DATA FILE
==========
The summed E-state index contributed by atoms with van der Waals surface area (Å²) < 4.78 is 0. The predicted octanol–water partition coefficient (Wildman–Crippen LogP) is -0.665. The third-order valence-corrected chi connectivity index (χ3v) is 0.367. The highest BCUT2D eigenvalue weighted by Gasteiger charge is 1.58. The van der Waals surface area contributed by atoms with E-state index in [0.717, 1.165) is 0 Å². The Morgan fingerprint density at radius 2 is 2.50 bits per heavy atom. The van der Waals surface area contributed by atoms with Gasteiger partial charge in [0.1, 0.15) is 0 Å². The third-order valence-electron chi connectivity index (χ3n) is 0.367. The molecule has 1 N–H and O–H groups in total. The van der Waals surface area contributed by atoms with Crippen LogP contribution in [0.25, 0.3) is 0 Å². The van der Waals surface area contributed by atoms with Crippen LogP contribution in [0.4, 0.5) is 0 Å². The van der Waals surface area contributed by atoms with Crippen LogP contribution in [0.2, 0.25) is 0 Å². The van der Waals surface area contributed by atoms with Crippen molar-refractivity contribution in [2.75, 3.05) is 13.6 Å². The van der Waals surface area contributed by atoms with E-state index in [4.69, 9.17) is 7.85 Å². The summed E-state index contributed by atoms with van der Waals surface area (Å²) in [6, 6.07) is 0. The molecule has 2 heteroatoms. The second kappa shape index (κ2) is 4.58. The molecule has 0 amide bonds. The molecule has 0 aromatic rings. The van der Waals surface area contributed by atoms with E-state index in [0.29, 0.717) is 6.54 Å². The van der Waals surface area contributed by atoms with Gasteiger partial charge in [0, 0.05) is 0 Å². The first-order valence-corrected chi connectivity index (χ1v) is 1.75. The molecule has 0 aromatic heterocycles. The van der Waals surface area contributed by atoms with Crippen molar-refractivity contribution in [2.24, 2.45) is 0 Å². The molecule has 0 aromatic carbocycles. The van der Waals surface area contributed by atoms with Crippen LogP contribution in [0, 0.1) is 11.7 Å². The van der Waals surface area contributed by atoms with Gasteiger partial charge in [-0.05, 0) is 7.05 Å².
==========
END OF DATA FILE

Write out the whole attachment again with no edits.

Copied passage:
The summed E-state index contributed by atoms with van der Waals surface area (Å²) < 4.78 is 0. The predicted octanol–water partition coefficient (Wildman–Crippen LogP) is -0.665. The third-order valence-corrected chi connectivity index (χ3v) is 0.367. The highest BCUT2D eigenvalue weighted by Gasteiger charge is 1.58. The van der Waals surface area contributed by atoms with E-state index in [0.717, 1.165) is 0 Å². The Morgan fingerprint density at radius 2 is 2.50 bits per heavy atom. The van der Waals surface area contributed by atoms with Gasteiger partial charge in [0.1, 0.15) is 0 Å². The third-order valence-electron chi connectivity index (χ3n) is 0.367. The molecule has 1 N–H and O–H groups in total. The van der Waals surface area contributed by atoms with Crippen LogP contribution in [0.25, 0.3) is 0 Å². The van der Waals surface area contributed by atoms with Crippen LogP contribution in [0.4, 0.5) is 0 Å². The van der Waals surface area contributed by atoms with Crippen LogP contribution in [0.2, 0.25) is 0 Å². The van der Waals surface area contributed by atoms with Crippen molar-refractivity contribution in [2.75, 3.05) is 13.6 Å². The van der Waals surface area contributed by atoms with E-state index in [4.69, 9.17) is 7.85 Å². The summed E-state index contributed by atoms with van der Waals surface area (Å²) in [6, 6.07) is 0. The molecule has 2 heteroatoms. The second kappa shape index (κ2) is 4.58. The molecule has 0 amide bonds. The molecule has 0 aromatic rings. The van der Waals surface area contributed by atoms with E-state index in [0.29, 0.717) is 6.54 Å². The van der Waals surface area contributed by atoms with Gasteiger partial charge in [0, 0.05) is 0 Å². The first-order valence-corrected chi connectivity index (χ1v) is 1.75. The molecule has 0 aromatic heterocycles. The van der Waals surface area contributed by atoms with Crippen molar-refractivity contribution in [2.24, 2.45) is 0 Å². The molecule has 0 aromatic carbocycles. The van der Waals surface area contributed by atoms with Crippen LogP contribution in [0, 0.1) is 11.7 Å². The van der Waals surface area contributed by atoms with Gasteiger partial charge in [-0.05, 0) is 7.05 Å².